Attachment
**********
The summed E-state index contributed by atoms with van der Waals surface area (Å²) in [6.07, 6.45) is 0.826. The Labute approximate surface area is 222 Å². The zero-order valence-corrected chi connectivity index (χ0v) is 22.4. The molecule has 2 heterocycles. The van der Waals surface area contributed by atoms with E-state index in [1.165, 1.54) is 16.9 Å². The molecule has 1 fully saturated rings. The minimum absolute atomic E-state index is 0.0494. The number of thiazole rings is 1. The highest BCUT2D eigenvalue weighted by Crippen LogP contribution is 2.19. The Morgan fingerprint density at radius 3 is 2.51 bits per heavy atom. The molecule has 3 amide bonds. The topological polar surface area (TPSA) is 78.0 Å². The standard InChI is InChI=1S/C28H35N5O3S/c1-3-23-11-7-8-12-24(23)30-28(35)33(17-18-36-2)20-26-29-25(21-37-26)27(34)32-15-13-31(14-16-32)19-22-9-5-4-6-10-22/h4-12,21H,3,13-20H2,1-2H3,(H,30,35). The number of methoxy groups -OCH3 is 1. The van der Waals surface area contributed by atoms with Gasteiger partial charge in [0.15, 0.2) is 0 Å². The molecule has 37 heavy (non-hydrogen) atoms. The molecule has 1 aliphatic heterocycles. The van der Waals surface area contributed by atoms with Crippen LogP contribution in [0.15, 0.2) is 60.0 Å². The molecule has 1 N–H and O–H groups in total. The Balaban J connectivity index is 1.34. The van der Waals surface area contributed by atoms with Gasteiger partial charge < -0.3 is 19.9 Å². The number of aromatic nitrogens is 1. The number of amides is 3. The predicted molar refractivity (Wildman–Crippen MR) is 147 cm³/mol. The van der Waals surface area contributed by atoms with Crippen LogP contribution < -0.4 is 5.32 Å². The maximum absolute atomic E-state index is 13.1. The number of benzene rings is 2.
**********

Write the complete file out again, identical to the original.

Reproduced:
The summed E-state index contributed by atoms with van der Waals surface area (Å²) in [6.07, 6.45) is 0.826. The Labute approximate surface area is 222 Å². The zero-order valence-corrected chi connectivity index (χ0v) is 22.4. The molecule has 2 heterocycles. The van der Waals surface area contributed by atoms with E-state index in [1.165, 1.54) is 16.9 Å². The molecule has 1 fully saturated rings. The minimum absolute atomic E-state index is 0.0494. The number of thiazole rings is 1. The highest BCUT2D eigenvalue weighted by Crippen LogP contribution is 2.19. The Morgan fingerprint density at radius 3 is 2.51 bits per heavy atom. The molecule has 3 amide bonds. The topological polar surface area (TPSA) is 78.0 Å². The standard InChI is InChI=1S/C28H35N5O3S/c1-3-23-11-7-8-12-24(23)30-28(35)33(17-18-36-2)20-26-29-25(21-37-26)27(34)32-15-13-31(14-16-32)19-22-9-5-4-6-10-22/h4-12,21H,3,13-20H2,1-2H3,(H,30,35). The number of methoxy groups -OCH3 is 1. The van der Waals surface area contributed by atoms with Gasteiger partial charge in [0.15, 0.2) is 0 Å². The molecule has 37 heavy (non-hydrogen) atoms. The molecule has 1 aliphatic heterocycles. The van der Waals surface area contributed by atoms with Crippen LogP contribution in [0.15, 0.2) is 60.0 Å². The molecule has 1 N–H and O–H groups in total. The Balaban J connectivity index is 1.34. The van der Waals surface area contributed by atoms with Gasteiger partial charge < -0.3 is 19.9 Å². The number of aromatic nitrogens is 1. The number of amides is 3. The predicted molar refractivity (Wildman–Crippen MR) is 147 cm³/mol. The van der Waals surface area contributed by atoms with Crippen LogP contribution < -0.4 is 5.32 Å². The maximum absolute atomic E-state index is 13.1. The number of benzene rings is 2.